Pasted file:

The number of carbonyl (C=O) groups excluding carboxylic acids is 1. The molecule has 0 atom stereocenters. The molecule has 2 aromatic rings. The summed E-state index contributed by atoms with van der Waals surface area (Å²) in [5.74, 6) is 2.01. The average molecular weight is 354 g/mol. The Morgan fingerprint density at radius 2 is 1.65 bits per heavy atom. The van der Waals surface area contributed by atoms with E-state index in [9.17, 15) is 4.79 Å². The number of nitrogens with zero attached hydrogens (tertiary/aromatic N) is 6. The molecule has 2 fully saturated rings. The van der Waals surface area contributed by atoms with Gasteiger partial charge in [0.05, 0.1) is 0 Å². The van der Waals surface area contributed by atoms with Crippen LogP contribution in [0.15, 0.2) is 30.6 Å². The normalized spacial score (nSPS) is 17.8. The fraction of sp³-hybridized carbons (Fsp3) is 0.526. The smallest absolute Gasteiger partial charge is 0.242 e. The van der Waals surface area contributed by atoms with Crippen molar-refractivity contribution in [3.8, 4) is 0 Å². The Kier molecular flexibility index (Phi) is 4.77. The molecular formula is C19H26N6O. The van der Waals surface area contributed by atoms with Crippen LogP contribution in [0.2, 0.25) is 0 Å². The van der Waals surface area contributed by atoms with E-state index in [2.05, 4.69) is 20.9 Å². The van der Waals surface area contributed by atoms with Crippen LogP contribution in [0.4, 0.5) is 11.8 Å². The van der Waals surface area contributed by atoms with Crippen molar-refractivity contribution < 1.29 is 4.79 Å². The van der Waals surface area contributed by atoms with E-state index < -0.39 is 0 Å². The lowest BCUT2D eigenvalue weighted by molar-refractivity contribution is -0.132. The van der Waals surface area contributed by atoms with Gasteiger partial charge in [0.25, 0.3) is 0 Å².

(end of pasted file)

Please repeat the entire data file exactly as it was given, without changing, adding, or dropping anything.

The number of carbonyl (C=O) groups excluding carboxylic acids is 1. The molecule has 0 atom stereocenters. The molecule has 2 aromatic rings. The summed E-state index contributed by atoms with van der Waals surface area (Å²) in [5.74, 6) is 2.01. The average molecular weight is 354 g/mol. The Morgan fingerprint density at radius 2 is 1.65 bits per heavy atom. The van der Waals surface area contributed by atoms with E-state index in [9.17, 15) is 4.79 Å². The number of nitrogens with zero attached hydrogens (tertiary/aromatic N) is 6. The molecule has 2 fully saturated rings. The van der Waals surface area contributed by atoms with Gasteiger partial charge in [0.05, 0.1) is 0 Å². The van der Waals surface area contributed by atoms with Crippen LogP contribution in [0.15, 0.2) is 30.6 Å². The normalized spacial score (nSPS) is 17.8. The fraction of sp³-hybridized carbons (Fsp3) is 0.526. The smallest absolute Gasteiger partial charge is 0.242 e. The van der Waals surface area contributed by atoms with Crippen molar-refractivity contribution in [3.8, 4) is 0 Å². The Kier molecular flexibility index (Phi) is 4.77. The molecular formula is C19H26N6O. The van der Waals surface area contributed by atoms with Crippen LogP contribution in [0.2, 0.25) is 0 Å². The van der Waals surface area contributed by atoms with E-state index in [2.05, 4.69) is 20.9 Å². The van der Waals surface area contributed by atoms with Crippen LogP contribution in [0.4, 0.5) is 11.8 Å². The van der Waals surface area contributed by atoms with Crippen molar-refractivity contribution < 1.29 is 4.79 Å². The van der Waals surface area contributed by atoms with E-state index < -0.39 is 0 Å². The lowest BCUT2D eigenvalue weighted by molar-refractivity contribution is -0.132. The van der Waals surface area contributed by atoms with Gasteiger partial charge in [0.25, 0.3) is 0 Å².